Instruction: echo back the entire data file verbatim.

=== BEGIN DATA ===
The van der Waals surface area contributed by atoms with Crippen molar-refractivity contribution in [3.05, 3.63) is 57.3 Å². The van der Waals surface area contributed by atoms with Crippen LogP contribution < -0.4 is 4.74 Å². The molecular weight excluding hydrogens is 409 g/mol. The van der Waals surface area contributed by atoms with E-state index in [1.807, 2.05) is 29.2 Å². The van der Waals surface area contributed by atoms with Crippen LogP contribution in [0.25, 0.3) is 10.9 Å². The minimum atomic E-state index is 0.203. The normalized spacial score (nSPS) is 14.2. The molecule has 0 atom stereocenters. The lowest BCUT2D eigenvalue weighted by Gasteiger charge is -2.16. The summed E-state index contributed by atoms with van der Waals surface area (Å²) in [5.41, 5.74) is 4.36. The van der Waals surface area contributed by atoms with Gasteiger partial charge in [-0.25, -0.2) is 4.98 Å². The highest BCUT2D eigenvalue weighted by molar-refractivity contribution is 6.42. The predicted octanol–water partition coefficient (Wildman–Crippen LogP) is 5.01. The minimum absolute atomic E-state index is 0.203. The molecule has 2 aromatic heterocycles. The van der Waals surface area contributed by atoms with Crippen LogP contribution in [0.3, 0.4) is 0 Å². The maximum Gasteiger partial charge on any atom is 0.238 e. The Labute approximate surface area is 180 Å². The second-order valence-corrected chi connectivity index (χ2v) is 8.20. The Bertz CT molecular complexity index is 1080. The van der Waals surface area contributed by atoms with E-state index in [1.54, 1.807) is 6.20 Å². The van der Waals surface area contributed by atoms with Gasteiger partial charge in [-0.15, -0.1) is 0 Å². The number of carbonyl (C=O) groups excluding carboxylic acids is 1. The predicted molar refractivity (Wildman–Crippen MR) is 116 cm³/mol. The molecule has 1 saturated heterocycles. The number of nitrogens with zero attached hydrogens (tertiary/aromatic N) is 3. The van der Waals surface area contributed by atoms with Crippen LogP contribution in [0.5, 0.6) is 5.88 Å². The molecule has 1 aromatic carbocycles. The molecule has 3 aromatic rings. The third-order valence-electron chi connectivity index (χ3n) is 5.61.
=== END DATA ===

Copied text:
The van der Waals surface area contributed by atoms with Crippen molar-refractivity contribution in [3.05, 3.63) is 57.3 Å². The van der Waals surface area contributed by atoms with Crippen LogP contribution < -0.4 is 4.74 Å². The molecular weight excluding hydrogens is 409 g/mol. The van der Waals surface area contributed by atoms with E-state index in [1.807, 2.05) is 29.2 Å². The van der Waals surface area contributed by atoms with Crippen LogP contribution in [0.25, 0.3) is 10.9 Å². The minimum atomic E-state index is 0.203. The normalized spacial score (nSPS) is 14.2. The molecule has 0 atom stereocenters. The lowest BCUT2D eigenvalue weighted by Gasteiger charge is -2.16. The summed E-state index contributed by atoms with van der Waals surface area (Å²) in [5.41, 5.74) is 4.36. The van der Waals surface area contributed by atoms with Gasteiger partial charge in [-0.25, -0.2) is 4.98 Å². The highest BCUT2D eigenvalue weighted by molar-refractivity contribution is 6.42. The predicted octanol–water partition coefficient (Wildman–Crippen LogP) is 5.01. The minimum absolute atomic E-state index is 0.203. The molecule has 2 aromatic heterocycles. The van der Waals surface area contributed by atoms with Crippen LogP contribution in [0.3, 0.4) is 0 Å². The maximum Gasteiger partial charge on any atom is 0.238 e. The Labute approximate surface area is 180 Å². The second-order valence-corrected chi connectivity index (χ2v) is 8.20. The Bertz CT molecular complexity index is 1080. The van der Waals surface area contributed by atoms with E-state index in [1.54, 1.807) is 6.20 Å². The van der Waals surface area contributed by atoms with Gasteiger partial charge in [-0.15, -0.1) is 0 Å². The number of carbonyl (C=O) groups excluding carboxylic acids is 1. The predicted molar refractivity (Wildman–Crippen MR) is 116 cm³/mol. The molecule has 1 saturated heterocycles. The number of nitrogens with zero attached hydrogens (tertiary/aromatic N) is 3. The van der Waals surface area contributed by atoms with Crippen LogP contribution in [0.5, 0.6) is 5.88 Å². The molecule has 1 aromatic carbocycles. The molecule has 3 aromatic rings. The third-order valence-electron chi connectivity index (χ3n) is 5.61.